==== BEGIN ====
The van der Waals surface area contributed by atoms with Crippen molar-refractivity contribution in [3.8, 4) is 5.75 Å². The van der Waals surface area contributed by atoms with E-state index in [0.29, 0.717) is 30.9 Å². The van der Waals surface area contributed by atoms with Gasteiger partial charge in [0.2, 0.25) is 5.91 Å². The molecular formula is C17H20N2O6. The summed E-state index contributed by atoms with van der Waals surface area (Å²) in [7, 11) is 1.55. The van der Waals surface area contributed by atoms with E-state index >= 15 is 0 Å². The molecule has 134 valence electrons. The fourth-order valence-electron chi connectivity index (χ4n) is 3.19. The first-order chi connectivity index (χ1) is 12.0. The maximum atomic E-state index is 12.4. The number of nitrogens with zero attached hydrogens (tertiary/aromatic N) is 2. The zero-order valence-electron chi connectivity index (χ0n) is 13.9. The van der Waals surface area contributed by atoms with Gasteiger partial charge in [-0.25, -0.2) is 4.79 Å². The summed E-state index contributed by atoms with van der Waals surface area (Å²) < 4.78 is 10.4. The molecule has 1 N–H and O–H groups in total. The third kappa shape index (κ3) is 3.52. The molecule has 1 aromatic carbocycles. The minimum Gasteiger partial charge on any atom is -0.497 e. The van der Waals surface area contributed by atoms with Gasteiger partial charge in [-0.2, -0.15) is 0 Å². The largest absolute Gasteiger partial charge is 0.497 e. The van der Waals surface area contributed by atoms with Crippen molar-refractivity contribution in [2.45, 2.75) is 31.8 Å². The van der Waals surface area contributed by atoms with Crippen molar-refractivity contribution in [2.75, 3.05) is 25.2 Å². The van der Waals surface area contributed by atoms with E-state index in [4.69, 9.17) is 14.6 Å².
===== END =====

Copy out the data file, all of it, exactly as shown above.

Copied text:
The van der Waals surface area contributed by atoms with Crippen molar-refractivity contribution in [3.8, 4) is 5.75 Å². The van der Waals surface area contributed by atoms with E-state index in [0.29, 0.717) is 30.9 Å². The van der Waals surface area contributed by atoms with Gasteiger partial charge in [0.2, 0.25) is 5.91 Å². The molecular formula is C17H20N2O6. The summed E-state index contributed by atoms with van der Waals surface area (Å²) in [7, 11) is 1.55. The van der Waals surface area contributed by atoms with E-state index >= 15 is 0 Å². The molecule has 134 valence electrons. The fourth-order valence-electron chi connectivity index (χ4n) is 3.19. The first-order chi connectivity index (χ1) is 12.0. The maximum atomic E-state index is 12.4. The number of nitrogens with zero attached hydrogens (tertiary/aromatic N) is 2. The zero-order valence-electron chi connectivity index (χ0n) is 13.9. The van der Waals surface area contributed by atoms with Gasteiger partial charge in [-0.25, -0.2) is 4.79 Å². The summed E-state index contributed by atoms with van der Waals surface area (Å²) < 4.78 is 10.4. The molecule has 1 N–H and O–H groups in total. The third kappa shape index (κ3) is 3.52. The molecule has 1 aromatic carbocycles. The minimum Gasteiger partial charge on any atom is -0.497 e. The van der Waals surface area contributed by atoms with Gasteiger partial charge in [-0.2, -0.15) is 0 Å². The largest absolute Gasteiger partial charge is 0.497 e. The van der Waals surface area contributed by atoms with Crippen molar-refractivity contribution in [2.45, 2.75) is 31.8 Å². The van der Waals surface area contributed by atoms with Crippen molar-refractivity contribution in [2.75, 3.05) is 25.2 Å². The van der Waals surface area contributed by atoms with E-state index in [4.69, 9.17) is 14.6 Å².